Laura: And what she points to is that these attacks began in November 2016.
Natalie: For me, that’s really when it starts to click, when you start to read some of the context in which these alleged abnormalities appeared, and in which the alleged attacks happen. The first one was reported, I believe, right after Trump was elected. And I think it became pretty clear to anyone working on the ground in Havana that their entire job was about to change in a way that viscerally affected them. We’re all of a sudden taking a 180, changing our entire diplomatic strategy with the country that they’re stationed in. That means that, all of a sudden, their relationships in their community, whatever they’re working on, it’s completely different. That’s really stressful, right?
The second person with these symptoms, I believe, reported them three months later, in February. And because of a CDC report that was FOIA’d by Buzzfeed, we know that after the second case—so after two people with symptoms that included things like dizziness, headaches, fatigue, very common symptoms—after just two of them, the whole group in Havana, all of the Americans serving there, were basically gathered and told, “Listen, there are some mysterious symptoms that some people are experiencing. We don’t know what we’re dealing with. So if you feel something like fatigue, headaches, dizziness, there might be some secret attacks going on, targeting your family, just keep an eye out. If anything seems amiss, be sure to call us, or if you want to get tested, let us know.” Of course, that opens the floodgates, right?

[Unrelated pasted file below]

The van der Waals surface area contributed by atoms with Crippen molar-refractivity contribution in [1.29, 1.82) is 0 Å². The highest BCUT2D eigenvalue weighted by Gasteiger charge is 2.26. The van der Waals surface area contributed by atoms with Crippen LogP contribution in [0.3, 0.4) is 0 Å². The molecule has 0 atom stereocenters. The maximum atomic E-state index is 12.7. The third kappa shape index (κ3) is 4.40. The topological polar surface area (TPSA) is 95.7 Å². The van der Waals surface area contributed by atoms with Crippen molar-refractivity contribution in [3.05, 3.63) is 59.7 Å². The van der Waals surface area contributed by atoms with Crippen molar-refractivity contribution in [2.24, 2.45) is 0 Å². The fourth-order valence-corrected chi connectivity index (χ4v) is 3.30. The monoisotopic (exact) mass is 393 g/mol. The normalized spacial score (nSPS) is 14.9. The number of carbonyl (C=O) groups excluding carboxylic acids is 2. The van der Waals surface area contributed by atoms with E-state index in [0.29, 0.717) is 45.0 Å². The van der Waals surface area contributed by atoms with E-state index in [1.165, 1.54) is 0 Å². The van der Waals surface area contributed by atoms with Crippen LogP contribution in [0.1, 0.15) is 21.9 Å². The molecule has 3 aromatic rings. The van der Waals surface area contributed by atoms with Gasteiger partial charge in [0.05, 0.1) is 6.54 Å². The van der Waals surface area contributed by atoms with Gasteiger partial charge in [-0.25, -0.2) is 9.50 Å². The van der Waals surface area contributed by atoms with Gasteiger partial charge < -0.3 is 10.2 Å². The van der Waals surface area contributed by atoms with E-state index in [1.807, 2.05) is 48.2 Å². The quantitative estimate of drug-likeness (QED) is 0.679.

Laura: At this point, I am feeling like the mass psychogenic illness explanation really makes a lot of sense.